Title: In His Time
Developer: Tearyhand studio
Release Date: October 2, 2023
Reviewed On: PC
A game with a unique and well-defined art direction is something that will always catch my eye, so it was no surprise that Tearyhand Studio’s debut title, In His Time, immediately piqued my interest. Japanese designer and programmer Yona, the person behind the studio, has endeavored to create a mystery-solving adventure game exploring themes central to Christianity, such as forgiveness, morality, as well as life and death.
The game opens on a short cutscene with a narrator introducing us to one of the main themes: grief. A simple tutorial sequence teaches us the basic movement and puzzle mechanics while simultaneously exploring the main character’s past.
We assume the role of a little boy named Ollie, whose father passed under mysterious circumstances and who is struggling to come to terms with his loss. We quickly understand that while his mother tries her best to support him, she is suffering from an illness that has her bedridden most days. As Ollie, the player will do chores in the form of simple puzzles, as well as go to school, where our protagonist finds himself bullied by the other kids and fails to find help from his teacher. Things seem very bleak until Ollie meets an old clockmaker who enlists his help to work on a mysterious project. However, to complete it, Ollie will need to uncover secrets buried in the past, as well as face the future. It’s a short but emotional story that will speak to many.
As In His Time progresses, its central themes are explored via the lens of the Christian Faith. The player follows Ollie as he is taught about forgiveness, responsibility, and the afterlife. On the flip side, the game also cautions against vices such as smoking, alcohol, and gambling. It does a great job of including those overarching themes in a well-paced storyline, which has us rooting for Ollie. This approach to exploring Faith, while not heavy-handed, is not meant to be subtle and so might not be every player’s cup of tea.
One of the most stand-out aspects of the game is what originally caught my eye: the art direction. It is clear that Yona had a very distinct vision of the feel of this title, and so the result is very cohesive. The art style, reminiscent of LIMBO or Badland, plays a big part in creating a dark and heavy atmosphere. It’s immediately apparent from the first section of the game onward: The tutorial is cluttered with many moving elements, which overshadow our very small protagonist. He almost gets lost in a rapidly shifting landscape, perfectly depicting the character’s distress and loss. However, although the dreary mood of the game is well conveyed, I would have loved to see some brighter visuals in happier scenes to offset the generally very dark aesthetic. The latter complements the more emotional scenes beautifully but clashes with the more upbeat sequences.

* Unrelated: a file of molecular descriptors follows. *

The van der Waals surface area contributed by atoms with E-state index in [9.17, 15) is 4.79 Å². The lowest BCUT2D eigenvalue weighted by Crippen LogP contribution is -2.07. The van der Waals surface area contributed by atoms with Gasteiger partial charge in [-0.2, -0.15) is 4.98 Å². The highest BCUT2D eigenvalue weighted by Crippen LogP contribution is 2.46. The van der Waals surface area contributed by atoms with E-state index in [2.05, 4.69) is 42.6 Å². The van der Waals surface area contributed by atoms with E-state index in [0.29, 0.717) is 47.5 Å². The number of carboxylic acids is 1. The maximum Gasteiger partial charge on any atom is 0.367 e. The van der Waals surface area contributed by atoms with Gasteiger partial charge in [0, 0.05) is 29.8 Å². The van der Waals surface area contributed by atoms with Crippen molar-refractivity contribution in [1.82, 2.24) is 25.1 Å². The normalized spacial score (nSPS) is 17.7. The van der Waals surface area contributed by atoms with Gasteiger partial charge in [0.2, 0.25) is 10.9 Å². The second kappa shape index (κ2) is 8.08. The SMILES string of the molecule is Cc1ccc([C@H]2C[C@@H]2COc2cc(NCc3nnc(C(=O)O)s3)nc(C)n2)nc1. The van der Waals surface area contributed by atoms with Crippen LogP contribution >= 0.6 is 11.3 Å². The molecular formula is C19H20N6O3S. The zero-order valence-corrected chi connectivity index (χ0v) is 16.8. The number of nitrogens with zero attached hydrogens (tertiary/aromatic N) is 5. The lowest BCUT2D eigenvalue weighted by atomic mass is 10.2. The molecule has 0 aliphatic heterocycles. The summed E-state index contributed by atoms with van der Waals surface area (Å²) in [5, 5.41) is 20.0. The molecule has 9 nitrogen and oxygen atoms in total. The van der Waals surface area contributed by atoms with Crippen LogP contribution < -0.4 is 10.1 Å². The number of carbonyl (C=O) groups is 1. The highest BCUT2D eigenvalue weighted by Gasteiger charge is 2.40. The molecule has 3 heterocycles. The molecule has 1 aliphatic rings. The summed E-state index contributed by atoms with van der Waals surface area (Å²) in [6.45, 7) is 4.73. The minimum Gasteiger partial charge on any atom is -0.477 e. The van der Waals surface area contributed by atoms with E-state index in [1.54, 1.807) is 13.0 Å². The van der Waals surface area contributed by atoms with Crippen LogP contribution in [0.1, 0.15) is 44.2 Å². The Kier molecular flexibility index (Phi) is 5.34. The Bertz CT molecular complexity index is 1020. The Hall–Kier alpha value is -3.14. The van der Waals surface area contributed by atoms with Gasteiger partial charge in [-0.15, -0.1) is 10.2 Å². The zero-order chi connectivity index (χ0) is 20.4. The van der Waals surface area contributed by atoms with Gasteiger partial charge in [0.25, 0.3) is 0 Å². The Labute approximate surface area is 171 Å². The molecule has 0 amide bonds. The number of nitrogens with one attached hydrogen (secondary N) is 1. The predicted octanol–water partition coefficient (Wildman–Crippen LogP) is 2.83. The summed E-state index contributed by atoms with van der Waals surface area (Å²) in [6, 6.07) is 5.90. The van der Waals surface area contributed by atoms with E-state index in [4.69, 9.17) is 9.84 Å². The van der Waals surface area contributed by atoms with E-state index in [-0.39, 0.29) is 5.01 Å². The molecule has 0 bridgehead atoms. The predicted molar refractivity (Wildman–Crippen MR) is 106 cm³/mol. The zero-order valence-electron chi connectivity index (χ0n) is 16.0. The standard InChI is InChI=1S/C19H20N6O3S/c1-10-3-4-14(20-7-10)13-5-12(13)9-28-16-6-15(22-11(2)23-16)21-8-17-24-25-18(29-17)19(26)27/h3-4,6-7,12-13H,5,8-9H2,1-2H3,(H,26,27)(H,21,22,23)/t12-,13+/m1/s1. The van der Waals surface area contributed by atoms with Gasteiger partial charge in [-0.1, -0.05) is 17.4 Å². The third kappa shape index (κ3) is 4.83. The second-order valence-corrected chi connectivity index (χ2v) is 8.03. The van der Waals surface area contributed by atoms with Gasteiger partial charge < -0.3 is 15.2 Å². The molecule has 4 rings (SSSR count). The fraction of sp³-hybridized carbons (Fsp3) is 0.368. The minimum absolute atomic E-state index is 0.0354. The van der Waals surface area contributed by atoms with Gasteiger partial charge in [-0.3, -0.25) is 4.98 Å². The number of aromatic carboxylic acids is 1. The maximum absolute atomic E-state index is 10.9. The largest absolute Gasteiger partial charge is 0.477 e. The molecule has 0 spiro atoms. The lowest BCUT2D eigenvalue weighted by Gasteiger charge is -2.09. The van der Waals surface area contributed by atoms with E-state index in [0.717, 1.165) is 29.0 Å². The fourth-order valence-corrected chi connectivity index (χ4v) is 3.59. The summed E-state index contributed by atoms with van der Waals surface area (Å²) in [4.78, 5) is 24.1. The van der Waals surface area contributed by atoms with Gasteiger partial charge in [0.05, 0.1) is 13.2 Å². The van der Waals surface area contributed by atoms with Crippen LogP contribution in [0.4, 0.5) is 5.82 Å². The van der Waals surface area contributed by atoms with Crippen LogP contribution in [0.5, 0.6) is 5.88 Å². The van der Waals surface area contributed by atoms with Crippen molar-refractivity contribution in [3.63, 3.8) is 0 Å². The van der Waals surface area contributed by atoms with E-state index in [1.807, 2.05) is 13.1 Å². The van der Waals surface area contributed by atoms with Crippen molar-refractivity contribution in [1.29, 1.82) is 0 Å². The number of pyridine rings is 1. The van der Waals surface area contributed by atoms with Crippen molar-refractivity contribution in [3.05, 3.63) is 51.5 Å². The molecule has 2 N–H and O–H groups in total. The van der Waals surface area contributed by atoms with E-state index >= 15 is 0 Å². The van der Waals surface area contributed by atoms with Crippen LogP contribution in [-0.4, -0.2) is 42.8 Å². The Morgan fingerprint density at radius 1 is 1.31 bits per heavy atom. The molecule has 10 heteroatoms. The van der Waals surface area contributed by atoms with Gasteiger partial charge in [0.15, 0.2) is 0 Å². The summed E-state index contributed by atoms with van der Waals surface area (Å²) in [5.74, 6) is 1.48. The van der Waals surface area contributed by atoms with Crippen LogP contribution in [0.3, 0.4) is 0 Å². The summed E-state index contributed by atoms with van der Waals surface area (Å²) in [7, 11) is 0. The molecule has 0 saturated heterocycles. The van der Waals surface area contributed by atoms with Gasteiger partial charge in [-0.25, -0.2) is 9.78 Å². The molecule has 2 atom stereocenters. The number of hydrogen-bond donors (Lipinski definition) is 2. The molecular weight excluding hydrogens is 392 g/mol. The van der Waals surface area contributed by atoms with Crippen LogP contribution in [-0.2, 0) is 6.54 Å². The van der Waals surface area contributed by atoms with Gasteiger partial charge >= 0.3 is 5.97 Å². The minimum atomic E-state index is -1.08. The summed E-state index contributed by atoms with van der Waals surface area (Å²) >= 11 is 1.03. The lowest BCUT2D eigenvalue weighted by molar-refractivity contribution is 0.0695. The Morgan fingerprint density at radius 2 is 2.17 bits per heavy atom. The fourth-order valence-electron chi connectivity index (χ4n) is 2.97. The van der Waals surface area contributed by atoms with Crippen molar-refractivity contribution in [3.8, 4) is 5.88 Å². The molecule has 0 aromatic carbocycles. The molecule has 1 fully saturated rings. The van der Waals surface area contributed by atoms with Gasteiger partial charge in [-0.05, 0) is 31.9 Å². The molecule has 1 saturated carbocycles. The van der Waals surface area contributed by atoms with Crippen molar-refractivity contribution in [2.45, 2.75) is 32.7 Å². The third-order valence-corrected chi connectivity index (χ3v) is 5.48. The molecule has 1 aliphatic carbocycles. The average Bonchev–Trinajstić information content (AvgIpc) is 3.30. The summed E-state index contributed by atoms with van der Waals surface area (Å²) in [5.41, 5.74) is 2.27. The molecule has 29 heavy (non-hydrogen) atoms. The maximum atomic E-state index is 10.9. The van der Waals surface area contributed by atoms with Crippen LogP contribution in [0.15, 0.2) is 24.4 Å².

As part of the aesthetic, the characters don’t have detailed features and are mostly recognizable from their haircut and color, eye shape, and facial hair. While this fits very well into the art style and mood of the game, it also, at times, left me struggling to tell characters apart from each other.
The soundtrack included tracks spanning a wide emotional range, going from intense pieces with screeching violins to more lighthearted guitar tracks, which were big contributors to setting the mood. However, oftentimes, the emotional scenes painted by the music were interrupted by the sounds chosen to depict speaking characters. The voice lines consist of a mixture of noises such as grunts, sighs, or made-up words and are quite limited in their range. As a result, characters will speak in noises akin to Simlish, unfitting to the current situation, taking the player out of otherwise emotionally loaded moments, including the climax of the game. This is not aided by the fact that it was translated from the developer’s native Japanese, and some grammatical issues and mistranslations lead to important lines having the exact opposite meaning than what was intended.
While the game is advertised as a 2D platformer, the platforming aspect is very minor, and the main gameplay lies in puzzle solving. The majority of the puzzles are fairly easy and range from watering some plants to opening a more complex locking mechanism. The later parts of the title offer a nice level of difficulty, requiring a bit of experimentation, but challenge is not the main focus of In His Time – it’s the story.
I have always had a soft spot for games that combine storytelling with their puzzles, such as Florence or Assembled with Care, and In His Time does this beautifully. Not only is almost anything you do, such as playing with a friend or brushing your hair, a minigame or puzzle, but many of the puzzles will also convey the backstory of characters, inform us of their emotional state, or be loaded with symbolism.
There are many really neat details in the puzzles of In His Time, and it is apparent that a lot of thought and care has gone into their design. This attention to detail also translates to the general setting – should the player stray from the path, there is a chance they will be rewarded with a glimpse into the life of one of the villagers.
Clocking in at around 4 hours of playtime, In His Time is clearly a labor of love, packed with themes and messages important to the developer. Its little puzzles are charming and do a good job of conveying a touching story despite a few issues in the sound choices and emotional moments getting lost in translation. However, should the particular thematics of In His Time not speak to you, this might not be the title for you.
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